This type of overreaction is normally the result of a combination of allergens which is why removing a single allergen, such as fabric softener or a wool sweater, does not typically treat the problem.

In fact, you may not have a reaction to two separate allergens but when they are combined they can cause the problem. This is also why traditional allergy testing often fails to identify the cause of eczema in children.

Here is a good example of allergens working together to trigger a flare up in your child. Dust mites are a common allergen that cause hives, asthma, and other types of reactions.

They are also considered a trigger for eczema, when combined with other factors. However, a child can be around dust mites all day long and not get a reaction, but their condition may change as soon as they go to bed.

At bedtime, your child is typically bundled up under covers and the raised heat makes their body more susceptible to a flare up. The increased heat is combined with the lack of distraction, giving your child more opportunity to scratch at dust-mite related irritations.

The result is that your child will wake up with an eczema reaction.

Even though it is a single allergen, eliminating dust mites is an important step to treating child eczema. There are several things you must do to get rid of dust mites.

A quality vacuum is needed to achieve the suction needed to remove dust mites, along with pet dander and other allergens. Also, you should get bedding, in all of your bedrooms that is hypoallergenic and repels dust mites.

Use a mattress cover and avoid feather pillows. Make sure you clean all bedding regularly.

If you have received a lot of hand me downs for your child, like bedding, mattresses, and other furniture you may either want to replace it with new, hypoallergenic materials or treat them with dust mite treatment sprays.

Remember, dust mite treatment sprays are chemical in nature and can cause a skin irritation or eczema reaction themselves.

Finding Quality Advice

There are other quality treatments out there that are safe and natural, but there are also a lot of people offering bad advice. If you want to better understand treatment options for your child’s eczema, it is important that you find quality information that you can trust.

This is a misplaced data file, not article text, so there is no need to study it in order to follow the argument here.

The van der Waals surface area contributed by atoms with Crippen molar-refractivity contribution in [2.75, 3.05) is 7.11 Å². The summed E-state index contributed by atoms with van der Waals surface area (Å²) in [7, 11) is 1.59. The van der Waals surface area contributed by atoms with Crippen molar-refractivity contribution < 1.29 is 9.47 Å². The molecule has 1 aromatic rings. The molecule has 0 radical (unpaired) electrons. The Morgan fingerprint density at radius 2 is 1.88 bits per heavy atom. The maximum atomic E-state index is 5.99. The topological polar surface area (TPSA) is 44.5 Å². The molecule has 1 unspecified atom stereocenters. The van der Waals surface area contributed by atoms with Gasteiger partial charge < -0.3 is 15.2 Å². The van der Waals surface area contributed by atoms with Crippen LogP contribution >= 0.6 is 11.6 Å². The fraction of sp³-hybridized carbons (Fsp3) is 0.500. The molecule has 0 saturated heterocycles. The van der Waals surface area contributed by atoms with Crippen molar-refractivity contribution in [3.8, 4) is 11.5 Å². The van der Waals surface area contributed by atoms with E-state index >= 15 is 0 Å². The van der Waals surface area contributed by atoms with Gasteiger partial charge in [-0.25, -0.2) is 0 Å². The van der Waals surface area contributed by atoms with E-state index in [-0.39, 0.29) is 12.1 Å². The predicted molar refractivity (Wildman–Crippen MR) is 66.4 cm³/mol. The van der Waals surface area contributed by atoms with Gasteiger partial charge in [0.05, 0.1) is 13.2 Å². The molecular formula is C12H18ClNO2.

Eczema ebookThis information should come from a dermatological expert offering information on both physical and psychological treatments for eczema. Ideally, this advice will address both medical and alternative treatments with an equally open mind.

The ebook Eczema Free offers you this kind of advice. It is written by a person who himself suffered from Eczema for several years.

Eczema Free will give you the advice you need to safely and effectively treat and soothe your child’s eczema.

You may also like to read:

Vanish Eczema

{ 11 comments… read them below or add one }

Kelly August 26, 2010 at 2:26 am

I have two children who both have childhood eczema that began when they were infants. The outbreaks were always heat-related and occurred in the folds of the skin, opposite sides of elbows and knees. I noticed that most ointments were only good for temporary relief of the problem. We tried everything….baths every other day, Dove soap, special creams and lotions after bath time, etc. Diaper cream (zinc)actually works great. OTC cortisone works pretty good. The ointment is best. The creams burn. There is some consolation…..it subsided in both children between ages 4 and 6.

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kyle September 30, 2010 at 6:59 am

I have the same problem with my 4 yr old and 2 yr old. See the doctor, desonide is so far the best ointment; however, it is very temporary, only for two weeks and twice a day.

desonide greatly relieves pain for 6 hrs.
Extra virgin coconut oil works great, no more dry skin
Oatmeal bath definitely helped
Proper nutrition with potassium allows the body to heal itself
put mittens on them so they don’t scratch the wound
often cut finger nails
in extreme situations, give them doctor prescribed benadryl at night. this allows them to sleep throughout without scratching and crying all night

Hope this helps

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Nicole November 1, 2010 at 5:38 pm

My litttle brother has excema he is 5 years old and the excema is on his legs we already put coconut oil and other creams we put him in oatmean baths but nothing seems to help him my mom is about to crack we cant sleep because he scratches can anybody tell me what else to do?

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aleksandra May 6, 2013 at 10:19 pm